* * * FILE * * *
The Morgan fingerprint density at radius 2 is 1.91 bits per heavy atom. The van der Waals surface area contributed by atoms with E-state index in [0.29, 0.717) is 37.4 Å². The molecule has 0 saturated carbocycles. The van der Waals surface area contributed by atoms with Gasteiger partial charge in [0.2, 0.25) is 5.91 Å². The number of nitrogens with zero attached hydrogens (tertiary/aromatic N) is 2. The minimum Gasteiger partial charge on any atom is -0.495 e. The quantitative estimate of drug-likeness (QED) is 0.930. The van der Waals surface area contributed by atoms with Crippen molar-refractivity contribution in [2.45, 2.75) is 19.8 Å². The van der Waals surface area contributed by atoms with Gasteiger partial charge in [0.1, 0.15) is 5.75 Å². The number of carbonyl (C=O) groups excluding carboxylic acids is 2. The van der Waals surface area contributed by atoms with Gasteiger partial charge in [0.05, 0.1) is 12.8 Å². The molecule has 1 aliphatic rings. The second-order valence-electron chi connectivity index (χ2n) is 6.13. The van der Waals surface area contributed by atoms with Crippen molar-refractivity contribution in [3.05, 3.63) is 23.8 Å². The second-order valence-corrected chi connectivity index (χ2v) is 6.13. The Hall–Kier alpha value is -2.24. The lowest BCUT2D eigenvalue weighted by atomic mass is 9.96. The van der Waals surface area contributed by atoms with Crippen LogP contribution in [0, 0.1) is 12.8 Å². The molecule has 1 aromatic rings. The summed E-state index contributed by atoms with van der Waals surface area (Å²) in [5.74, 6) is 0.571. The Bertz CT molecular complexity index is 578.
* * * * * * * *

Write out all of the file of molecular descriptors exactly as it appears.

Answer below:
The Morgan fingerprint density at radius 2 is 1.91 bits per heavy atom. The van der Waals surface area contributed by atoms with E-state index in [0.29, 0.717) is 37.4 Å². The molecule has 0 saturated carbocycles. The van der Waals surface area contributed by atoms with Gasteiger partial charge in [0.2, 0.25) is 5.91 Å². The number of nitrogens with zero attached hydrogens (tertiary/aromatic N) is 2. The minimum Gasteiger partial charge on any atom is -0.495 e. The quantitative estimate of drug-likeness (QED) is 0.930. The van der Waals surface area contributed by atoms with Crippen molar-refractivity contribution in [2.45, 2.75) is 19.8 Å². The van der Waals surface area contributed by atoms with Gasteiger partial charge in [0.1, 0.15) is 5.75 Å². The number of carbonyl (C=O) groups excluding carboxylic acids is 2. The van der Waals surface area contributed by atoms with Gasteiger partial charge in [0.05, 0.1) is 12.8 Å². The molecule has 1 aliphatic rings. The second-order valence-electron chi connectivity index (χ2n) is 6.13. The van der Waals surface area contributed by atoms with Crippen molar-refractivity contribution in [3.05, 3.63) is 23.8 Å². The second-order valence-corrected chi connectivity index (χ2v) is 6.13. The Hall–Kier alpha value is -2.24. The lowest BCUT2D eigenvalue weighted by atomic mass is 9.96. The van der Waals surface area contributed by atoms with Crippen LogP contribution in [0, 0.1) is 12.8 Å². The molecule has 1 aromatic rings. The summed E-state index contributed by atoms with van der Waals surface area (Å²) in [5.74, 6) is 0.571. The Bertz CT molecular complexity index is 578.